The UK Government face a dilemma in the light of the report that Saudi Arabian-led air attacks on Yemen appear to be in breach of international law and a third of the 8,600 air strikes they have carried out have hit civilian targets including schools, hospitals, markets, mosques and economic infrastructure with a death toll of more than 10,000.
The dilemma is that in the 18 months since the bombing began, the UK has sold £3.3bn of fighter jets, bombs, missiles and components to Saudi Arabia so against that spreadsheet, the dilemma is whether to suspend arms sales to the Kingdom.
Human rights groups and campaigners have increased the volume against the arms sold to continue their attacks in Yemen and questions to government ministers have been aired in the House of Commons which have been answered by a pitiful response that sales will not be suspended and will only stop if UK courts ruled them unlawful.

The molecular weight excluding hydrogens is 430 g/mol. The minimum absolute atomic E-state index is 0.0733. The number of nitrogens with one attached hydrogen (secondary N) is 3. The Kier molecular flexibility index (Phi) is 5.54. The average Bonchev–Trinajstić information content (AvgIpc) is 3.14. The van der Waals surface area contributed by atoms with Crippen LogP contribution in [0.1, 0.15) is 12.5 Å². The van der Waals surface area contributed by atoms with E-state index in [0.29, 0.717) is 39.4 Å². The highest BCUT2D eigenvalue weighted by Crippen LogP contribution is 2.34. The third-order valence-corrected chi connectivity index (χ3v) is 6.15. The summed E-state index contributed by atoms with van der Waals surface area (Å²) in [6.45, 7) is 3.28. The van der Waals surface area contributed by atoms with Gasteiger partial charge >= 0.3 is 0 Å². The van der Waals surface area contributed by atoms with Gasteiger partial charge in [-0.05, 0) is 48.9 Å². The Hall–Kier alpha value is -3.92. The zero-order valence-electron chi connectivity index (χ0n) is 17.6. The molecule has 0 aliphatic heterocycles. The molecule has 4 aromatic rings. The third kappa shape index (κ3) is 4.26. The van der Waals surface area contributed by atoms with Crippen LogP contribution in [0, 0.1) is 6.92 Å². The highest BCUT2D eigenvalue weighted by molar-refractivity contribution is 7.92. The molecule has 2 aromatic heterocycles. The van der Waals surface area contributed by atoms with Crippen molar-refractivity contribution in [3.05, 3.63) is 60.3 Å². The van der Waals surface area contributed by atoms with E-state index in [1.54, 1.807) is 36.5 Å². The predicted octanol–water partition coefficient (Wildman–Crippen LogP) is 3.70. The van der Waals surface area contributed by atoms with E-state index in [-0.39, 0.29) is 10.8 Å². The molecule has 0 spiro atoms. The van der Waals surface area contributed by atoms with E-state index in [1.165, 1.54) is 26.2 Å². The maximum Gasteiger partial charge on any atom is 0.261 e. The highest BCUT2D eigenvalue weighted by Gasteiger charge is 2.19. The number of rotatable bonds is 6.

A Whitehall source with knowledge of the situation explained that: 'I don’t think the Saudis go out to kill civilians, but it would be fair to say the Saudis have different thresholds when it comes to tolerance of things like that'.
Appears then that the moral dilemma is not a moral dilemma at all for the UK Government then, the profits we make by selling arms to Saudi Arabia trumps what they do with it so great news for the arms industry but not quite so good for any Yemeni civilians in the line of fire of a missile stamped with 'Made in Britain' on the side of it.